On Thursday December 10th, The Sierra Fund Science Director Dr. Carrie Monohan, along with members of the CA Department of Parks and Recreation and Central Valley Water Board staff, gave a collaborative presentation to the Central Valley Regional Water Quality Control Board that was an overview of efforts to address ongoing mining impacts at Malakoff Diggins State Historic Park.
This informational presentation began with a summary of background information from the Regional Water Board’s Senior Engineering Geologist Marty Hartzell, who described how the historic hydraulic mining practices at this site continue to impact water quality today.
State Parks staff then spoke about the historic significance and state historic park classification and the need to collect additional information which would help guide the Department’s plans to address water quality flowing from the Malakoff Pit into Diggins Creek, while continuing to protect the significant cultural and natural resources at the Park. Parks has been working with The Sierra Fund, US Geological Survey, the Department of Conservation and CSU Chico to identify sources of funding and to continue necessary research and monitoring at the site. Current efforts include improving existing fencing of physical hazards, finishing the first phase of the cultural resources inventory, LiDAR mapping to assist with determining erosion rates, monitoring installed brush boxes and pit deposition rate, encouraging vegetation growth and improved water quality in the Park.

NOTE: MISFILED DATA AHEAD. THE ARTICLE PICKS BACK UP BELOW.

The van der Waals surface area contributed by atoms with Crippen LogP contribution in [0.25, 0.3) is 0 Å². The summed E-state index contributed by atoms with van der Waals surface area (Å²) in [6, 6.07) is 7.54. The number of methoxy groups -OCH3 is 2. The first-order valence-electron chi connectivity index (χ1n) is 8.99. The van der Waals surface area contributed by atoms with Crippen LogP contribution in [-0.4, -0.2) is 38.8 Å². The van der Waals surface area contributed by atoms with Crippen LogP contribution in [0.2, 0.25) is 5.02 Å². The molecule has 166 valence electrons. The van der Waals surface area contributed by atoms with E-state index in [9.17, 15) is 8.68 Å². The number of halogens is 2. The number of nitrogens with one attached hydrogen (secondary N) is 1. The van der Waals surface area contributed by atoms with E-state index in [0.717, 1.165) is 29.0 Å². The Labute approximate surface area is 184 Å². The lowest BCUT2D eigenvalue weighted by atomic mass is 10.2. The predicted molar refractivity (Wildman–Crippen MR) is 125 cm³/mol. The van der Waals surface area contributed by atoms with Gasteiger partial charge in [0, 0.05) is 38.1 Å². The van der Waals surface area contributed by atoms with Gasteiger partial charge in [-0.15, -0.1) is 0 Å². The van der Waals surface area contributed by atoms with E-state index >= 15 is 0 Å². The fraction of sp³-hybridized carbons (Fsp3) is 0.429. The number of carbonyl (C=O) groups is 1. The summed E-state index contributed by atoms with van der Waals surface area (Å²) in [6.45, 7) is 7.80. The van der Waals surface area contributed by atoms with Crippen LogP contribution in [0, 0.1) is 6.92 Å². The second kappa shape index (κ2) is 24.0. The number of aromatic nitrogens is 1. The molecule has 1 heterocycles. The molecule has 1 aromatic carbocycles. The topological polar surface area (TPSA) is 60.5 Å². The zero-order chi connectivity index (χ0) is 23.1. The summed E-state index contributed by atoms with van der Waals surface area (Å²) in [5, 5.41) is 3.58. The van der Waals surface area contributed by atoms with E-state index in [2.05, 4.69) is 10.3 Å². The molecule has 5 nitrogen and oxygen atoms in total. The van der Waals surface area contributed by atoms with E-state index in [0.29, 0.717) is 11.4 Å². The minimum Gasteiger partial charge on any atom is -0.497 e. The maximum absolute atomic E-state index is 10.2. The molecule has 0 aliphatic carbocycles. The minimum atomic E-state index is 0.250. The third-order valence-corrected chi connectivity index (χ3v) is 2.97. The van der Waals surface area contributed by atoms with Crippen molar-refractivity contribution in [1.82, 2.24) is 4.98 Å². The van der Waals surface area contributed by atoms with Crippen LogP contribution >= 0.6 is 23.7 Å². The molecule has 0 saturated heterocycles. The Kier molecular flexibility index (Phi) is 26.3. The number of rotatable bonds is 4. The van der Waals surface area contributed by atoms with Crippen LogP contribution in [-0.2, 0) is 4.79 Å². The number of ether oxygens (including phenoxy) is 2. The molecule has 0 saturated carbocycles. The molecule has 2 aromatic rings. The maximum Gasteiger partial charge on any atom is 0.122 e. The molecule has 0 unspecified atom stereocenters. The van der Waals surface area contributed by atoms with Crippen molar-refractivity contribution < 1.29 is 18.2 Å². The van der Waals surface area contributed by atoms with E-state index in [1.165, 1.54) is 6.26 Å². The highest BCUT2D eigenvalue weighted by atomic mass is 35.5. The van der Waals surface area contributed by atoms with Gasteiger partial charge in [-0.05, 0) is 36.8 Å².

Dr. Monohan finished with a technical presentation on The Sierra Fund’s Humbug Creek Watershed Assessment and Management Recommendations, the recommendations of which are currently under consideration by Parks. The Sierra Fund continues to partner with Parks to identify and fill data gaps, and conduct planning for future CEQA compliance to implement solutions.